I am looking at a fixer-upper property in central Florida for long-term rental. The numbers seem to make sense.
The one concern I have is what I see on the county's it has the Foundation: 3 Pier.
I own several properties in central Florida and they are all concrete foundations. Annecodately, I was told to stay away from other types of foundations (i.e. piers).
- Are pier foundations more susceptible to damage and deterioration, that it should be a concern for long-term buy's?
- Are there any other factors to consider when buying pier foundation homes (maybe higher insurance cost)?
Thanks in advance for your help.
I haven't bought any houses on piers and probably never will. They tend to be older, and I'd be concerned about moisture and termites due to the exposed wood. Another thing that I've heard is that when a lot of these houses were built, they weren't designed to carry the weight and vibration of the major appliances we have today. It's possible that it could cause the piers to settle further, causing the floor (and everything attached to it) to be uneven. Several years ago we did look at a house on piers (it was a really good price) but decided to pass when we could see how uneven the floor was. The house was older and had too many unknowns. The last thing I wanted to jump into was spending the money to jack up the house to make everything level again. I'm also assuming the house is wood (not concrete block) and wood frame houses do have higher insurance costs (at least in my area they do.)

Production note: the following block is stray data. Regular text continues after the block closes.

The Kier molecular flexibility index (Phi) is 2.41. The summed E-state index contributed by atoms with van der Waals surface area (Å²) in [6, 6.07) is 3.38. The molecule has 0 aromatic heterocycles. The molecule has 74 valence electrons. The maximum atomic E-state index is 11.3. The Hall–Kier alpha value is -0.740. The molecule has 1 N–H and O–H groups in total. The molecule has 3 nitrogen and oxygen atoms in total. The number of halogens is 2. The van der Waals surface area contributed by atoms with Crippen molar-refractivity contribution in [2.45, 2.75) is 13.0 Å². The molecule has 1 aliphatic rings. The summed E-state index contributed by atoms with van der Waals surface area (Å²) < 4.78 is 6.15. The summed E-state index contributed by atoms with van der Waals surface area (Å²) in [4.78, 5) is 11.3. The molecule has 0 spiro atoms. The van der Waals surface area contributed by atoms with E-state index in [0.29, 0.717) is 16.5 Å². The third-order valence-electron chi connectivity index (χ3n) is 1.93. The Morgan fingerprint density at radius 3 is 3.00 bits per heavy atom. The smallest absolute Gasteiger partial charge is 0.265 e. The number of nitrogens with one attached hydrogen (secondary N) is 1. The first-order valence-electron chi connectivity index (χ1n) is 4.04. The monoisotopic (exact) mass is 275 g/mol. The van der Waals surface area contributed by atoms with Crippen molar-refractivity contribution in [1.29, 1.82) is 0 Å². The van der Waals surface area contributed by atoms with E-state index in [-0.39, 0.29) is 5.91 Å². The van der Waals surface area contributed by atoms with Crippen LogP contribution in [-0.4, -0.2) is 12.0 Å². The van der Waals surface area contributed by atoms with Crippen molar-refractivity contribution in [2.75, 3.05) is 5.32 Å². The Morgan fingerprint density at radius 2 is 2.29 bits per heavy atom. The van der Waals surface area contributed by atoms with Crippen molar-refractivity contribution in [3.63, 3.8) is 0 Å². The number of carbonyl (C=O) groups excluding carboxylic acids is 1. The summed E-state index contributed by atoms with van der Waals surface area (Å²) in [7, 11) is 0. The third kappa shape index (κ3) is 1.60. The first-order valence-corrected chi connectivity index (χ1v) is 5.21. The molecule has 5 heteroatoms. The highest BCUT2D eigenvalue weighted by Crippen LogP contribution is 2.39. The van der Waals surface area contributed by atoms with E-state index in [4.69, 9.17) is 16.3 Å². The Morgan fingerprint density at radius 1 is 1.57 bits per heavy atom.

Thank you Karen for your feedback;